The Jonathan Conville Memorial Trust has, with a heavy heart, decided to cancel its 2021 winter course programme in Scotland.
The Trust has provided subsidised training courses for young people since its formation in 1980, delivered in the same spirit of adventure that Jonathan Conville embraced during his life.
As lockdowns spread across Europe earlier this year, the Trust’s summer Alpine courses were sadly cancelled. With such uncertainty still present, the Trust very reluctantly felt it was the right decision to cancel the Scottish winter courses which were due to commence in less than four months.
“We are extremely sad to be cancelling the courses, chiefly because of the loss of training opportunities for young people” said Katrina Taee, Chair of the Trustees and Jonathan’s sister. “We are normally able to offer 60 places for our Scottish winter program.”
Testimonials from those attending this year’s winter courses in January demonstrate the Trust’s relevance today, over 40 years since Jonathan died, something that the Trust is very conscious of.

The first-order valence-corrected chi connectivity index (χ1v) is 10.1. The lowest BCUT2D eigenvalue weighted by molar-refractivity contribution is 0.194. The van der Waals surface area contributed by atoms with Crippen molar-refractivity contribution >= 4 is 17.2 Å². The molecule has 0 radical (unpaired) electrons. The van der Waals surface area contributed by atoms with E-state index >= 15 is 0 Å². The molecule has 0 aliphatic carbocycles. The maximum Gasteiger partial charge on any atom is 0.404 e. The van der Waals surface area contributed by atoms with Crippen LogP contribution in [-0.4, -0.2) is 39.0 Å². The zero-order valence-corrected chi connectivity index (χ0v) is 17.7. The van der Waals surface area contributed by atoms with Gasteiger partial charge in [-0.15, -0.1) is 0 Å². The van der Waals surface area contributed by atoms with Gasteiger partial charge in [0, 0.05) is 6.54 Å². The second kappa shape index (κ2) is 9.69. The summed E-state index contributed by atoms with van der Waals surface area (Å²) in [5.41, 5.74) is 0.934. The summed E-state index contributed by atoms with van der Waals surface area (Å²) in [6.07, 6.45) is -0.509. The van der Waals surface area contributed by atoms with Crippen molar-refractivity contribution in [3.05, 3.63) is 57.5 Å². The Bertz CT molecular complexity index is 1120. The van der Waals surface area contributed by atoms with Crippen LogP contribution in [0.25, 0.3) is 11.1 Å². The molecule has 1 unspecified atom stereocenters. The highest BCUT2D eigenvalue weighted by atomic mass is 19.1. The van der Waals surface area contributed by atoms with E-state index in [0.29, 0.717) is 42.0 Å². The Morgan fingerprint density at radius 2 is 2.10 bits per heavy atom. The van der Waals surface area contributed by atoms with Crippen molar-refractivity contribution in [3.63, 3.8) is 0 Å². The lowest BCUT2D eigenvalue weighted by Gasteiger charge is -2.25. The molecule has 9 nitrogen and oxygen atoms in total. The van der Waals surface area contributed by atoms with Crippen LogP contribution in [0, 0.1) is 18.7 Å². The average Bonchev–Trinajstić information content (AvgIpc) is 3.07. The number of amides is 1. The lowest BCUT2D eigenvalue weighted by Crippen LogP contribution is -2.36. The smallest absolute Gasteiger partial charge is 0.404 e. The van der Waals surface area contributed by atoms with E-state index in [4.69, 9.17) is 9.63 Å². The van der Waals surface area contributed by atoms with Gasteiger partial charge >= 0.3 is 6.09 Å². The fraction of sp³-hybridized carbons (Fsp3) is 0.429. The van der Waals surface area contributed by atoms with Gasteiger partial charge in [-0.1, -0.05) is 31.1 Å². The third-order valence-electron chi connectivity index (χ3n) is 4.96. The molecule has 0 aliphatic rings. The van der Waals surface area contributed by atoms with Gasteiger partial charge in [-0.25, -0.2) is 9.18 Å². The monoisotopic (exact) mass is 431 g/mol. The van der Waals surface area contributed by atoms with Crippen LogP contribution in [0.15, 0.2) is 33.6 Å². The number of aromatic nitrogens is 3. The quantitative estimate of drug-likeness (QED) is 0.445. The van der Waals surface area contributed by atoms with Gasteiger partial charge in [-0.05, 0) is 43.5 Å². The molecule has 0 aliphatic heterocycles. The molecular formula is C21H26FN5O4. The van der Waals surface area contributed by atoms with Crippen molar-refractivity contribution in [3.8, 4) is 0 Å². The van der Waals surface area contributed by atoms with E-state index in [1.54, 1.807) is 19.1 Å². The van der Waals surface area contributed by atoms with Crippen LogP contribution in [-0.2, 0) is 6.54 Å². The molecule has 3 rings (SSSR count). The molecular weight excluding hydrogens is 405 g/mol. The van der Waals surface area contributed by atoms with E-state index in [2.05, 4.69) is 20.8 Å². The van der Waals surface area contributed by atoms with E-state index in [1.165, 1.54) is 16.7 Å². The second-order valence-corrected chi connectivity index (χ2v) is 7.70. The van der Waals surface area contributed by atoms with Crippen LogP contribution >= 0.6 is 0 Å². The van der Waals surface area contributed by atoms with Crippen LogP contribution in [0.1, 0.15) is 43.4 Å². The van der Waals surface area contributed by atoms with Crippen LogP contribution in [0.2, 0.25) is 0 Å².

“Without the course being subsidised, I wouldn’t have had the ability to book on a winter mountaineering course. For me it ticked every box and more for what I was hoping to achieve and learn.”
“I have always wanted to get into winter mountaineering but have never had the opportunity to do so. This course has been amazing, and helped me fulfil my childhood dream of trying winter mountaineering.”
“I have learnt some invaluable skills about how to stay safe in the mountains and I am already planning my next trip up to Scotland.”
And next year?
The Trust is now planning its 2021 Alpine Preparation courses at Plas y Brenin and the Chamonix-based Alpine summer courses. Applications will open in early 2021. The Trust is very hopeful the Scottish winter courses will go ahead in January 2022.
The Trust is very thankful to its partners Plas y Brenin and Ardenbeg Outdoor Centre for their continued support.
Who was Jonathan Conville?
The family of Jonathan Conville established the Trust after he died on the Matterhorn in the winter of 1979, aged 27. He was a sound, ambitious climber who joined the Parachute Regiment and taught at the Outward Bound School, Loch Eil. He identified strongly with the outdoors where he constantly found challenge. The Trust’s aims are to encourage and assist young people to train for and pursue their love of the outdoors in the spirit of adventure, which Jonathan embraced during his life. As long as there are mountains, there will be a place for the Trust.
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